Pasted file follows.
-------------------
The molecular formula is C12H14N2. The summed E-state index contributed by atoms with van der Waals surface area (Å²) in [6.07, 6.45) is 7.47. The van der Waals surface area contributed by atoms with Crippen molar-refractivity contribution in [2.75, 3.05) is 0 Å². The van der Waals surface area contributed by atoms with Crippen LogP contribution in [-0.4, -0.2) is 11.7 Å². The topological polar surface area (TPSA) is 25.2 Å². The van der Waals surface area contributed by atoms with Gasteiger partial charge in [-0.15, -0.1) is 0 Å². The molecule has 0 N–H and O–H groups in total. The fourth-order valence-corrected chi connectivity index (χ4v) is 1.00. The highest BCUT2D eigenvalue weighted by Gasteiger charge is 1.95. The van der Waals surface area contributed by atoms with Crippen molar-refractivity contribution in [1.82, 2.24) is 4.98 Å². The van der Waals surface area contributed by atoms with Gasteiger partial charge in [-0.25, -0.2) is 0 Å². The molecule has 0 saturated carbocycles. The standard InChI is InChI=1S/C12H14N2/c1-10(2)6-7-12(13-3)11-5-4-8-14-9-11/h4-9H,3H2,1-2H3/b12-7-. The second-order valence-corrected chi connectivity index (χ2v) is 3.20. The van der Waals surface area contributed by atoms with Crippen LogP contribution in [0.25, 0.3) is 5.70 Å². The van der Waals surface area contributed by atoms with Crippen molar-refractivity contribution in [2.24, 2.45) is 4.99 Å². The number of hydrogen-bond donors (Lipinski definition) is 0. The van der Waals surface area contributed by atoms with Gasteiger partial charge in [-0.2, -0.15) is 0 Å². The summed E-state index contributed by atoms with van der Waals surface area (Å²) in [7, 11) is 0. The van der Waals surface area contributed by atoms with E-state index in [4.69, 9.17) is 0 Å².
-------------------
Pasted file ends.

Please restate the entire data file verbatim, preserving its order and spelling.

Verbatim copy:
The molecular formula is C12H14N2. The summed E-state index contributed by atoms with van der Waals surface area (Å²) in [6.07, 6.45) is 7.47. The van der Waals surface area contributed by atoms with Crippen molar-refractivity contribution in [2.75, 3.05) is 0 Å². The van der Waals surface area contributed by atoms with Crippen LogP contribution in [-0.4, -0.2) is 11.7 Å². The topological polar surface area (TPSA) is 25.2 Å². The van der Waals surface area contributed by atoms with Gasteiger partial charge in [-0.15, -0.1) is 0 Å². The molecule has 0 N–H and O–H groups in total. The fourth-order valence-corrected chi connectivity index (χ4v) is 1.00. The highest BCUT2D eigenvalue weighted by Gasteiger charge is 1.95. The van der Waals surface area contributed by atoms with Crippen molar-refractivity contribution in [1.82, 2.24) is 4.98 Å². The van der Waals surface area contributed by atoms with Gasteiger partial charge in [-0.25, -0.2) is 0 Å². The molecule has 0 saturated carbocycles. The standard InChI is InChI=1S/C12H14N2/c1-10(2)6-7-12(13-3)11-5-4-8-14-9-11/h4-9H,3H2,1-2H3/b12-7-. The second-order valence-corrected chi connectivity index (χ2v) is 3.20. The van der Waals surface area contributed by atoms with Crippen LogP contribution in [0.25, 0.3) is 5.70 Å². The van der Waals surface area contributed by atoms with Crippen molar-refractivity contribution in [2.24, 2.45) is 4.99 Å². The number of hydrogen-bond donors (Lipinski definition) is 0. The van der Waals surface area contributed by atoms with Gasteiger partial charge in [-0.2, -0.15) is 0 Å². The summed E-state index contributed by atoms with van der Waals surface area (Å²) in [7, 11) is 0. The van der Waals surface area contributed by atoms with E-state index in [4.69, 9.17) is 0 Å².